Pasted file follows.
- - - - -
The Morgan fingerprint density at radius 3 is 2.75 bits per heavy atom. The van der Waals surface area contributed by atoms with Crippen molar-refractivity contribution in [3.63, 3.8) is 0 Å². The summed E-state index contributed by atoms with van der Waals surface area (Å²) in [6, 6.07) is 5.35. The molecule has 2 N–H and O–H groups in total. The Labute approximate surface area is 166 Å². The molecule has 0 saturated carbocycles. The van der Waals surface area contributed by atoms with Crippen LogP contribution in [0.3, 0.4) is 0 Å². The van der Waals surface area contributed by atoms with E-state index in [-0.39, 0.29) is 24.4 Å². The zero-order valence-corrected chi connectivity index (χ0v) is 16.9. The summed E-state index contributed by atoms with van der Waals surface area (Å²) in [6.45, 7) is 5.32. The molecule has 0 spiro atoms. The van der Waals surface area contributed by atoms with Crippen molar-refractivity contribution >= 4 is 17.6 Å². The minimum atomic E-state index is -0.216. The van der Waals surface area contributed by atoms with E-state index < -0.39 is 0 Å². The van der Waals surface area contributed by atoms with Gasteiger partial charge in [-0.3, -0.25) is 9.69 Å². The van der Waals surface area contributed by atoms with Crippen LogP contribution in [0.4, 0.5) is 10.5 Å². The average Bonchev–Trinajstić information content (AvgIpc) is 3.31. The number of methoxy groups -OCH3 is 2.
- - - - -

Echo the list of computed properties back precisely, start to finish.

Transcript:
The Morgan fingerprint density at radius 3 is 2.75 bits per heavy atom. The van der Waals surface area contributed by atoms with Crippen molar-refractivity contribution in [3.63, 3.8) is 0 Å². The summed E-state index contributed by atoms with van der Waals surface area (Å²) in [6, 6.07) is 5.35. The molecule has 2 N–H and O–H groups in total. The Labute approximate surface area is 166 Å². The molecule has 0 saturated carbocycles. The van der Waals surface area contributed by atoms with Crippen LogP contribution in [0.3, 0.4) is 0 Å². The van der Waals surface area contributed by atoms with E-state index in [-0.39, 0.29) is 24.4 Å². The zero-order valence-corrected chi connectivity index (χ0v) is 16.9. The summed E-state index contributed by atoms with van der Waals surface area (Å²) in [6.45, 7) is 5.32. The molecule has 0 spiro atoms. The van der Waals surface area contributed by atoms with Crippen molar-refractivity contribution >= 4 is 17.6 Å². The minimum atomic E-state index is -0.216. The van der Waals surface area contributed by atoms with E-state index < -0.39 is 0 Å². The van der Waals surface area contributed by atoms with Gasteiger partial charge in [-0.3, -0.25) is 9.69 Å². The van der Waals surface area contributed by atoms with Crippen LogP contribution in [0.4, 0.5) is 10.5 Å². The average Bonchev–Trinajstić information content (AvgIpc) is 3.31. The number of methoxy groups -OCH3 is 2.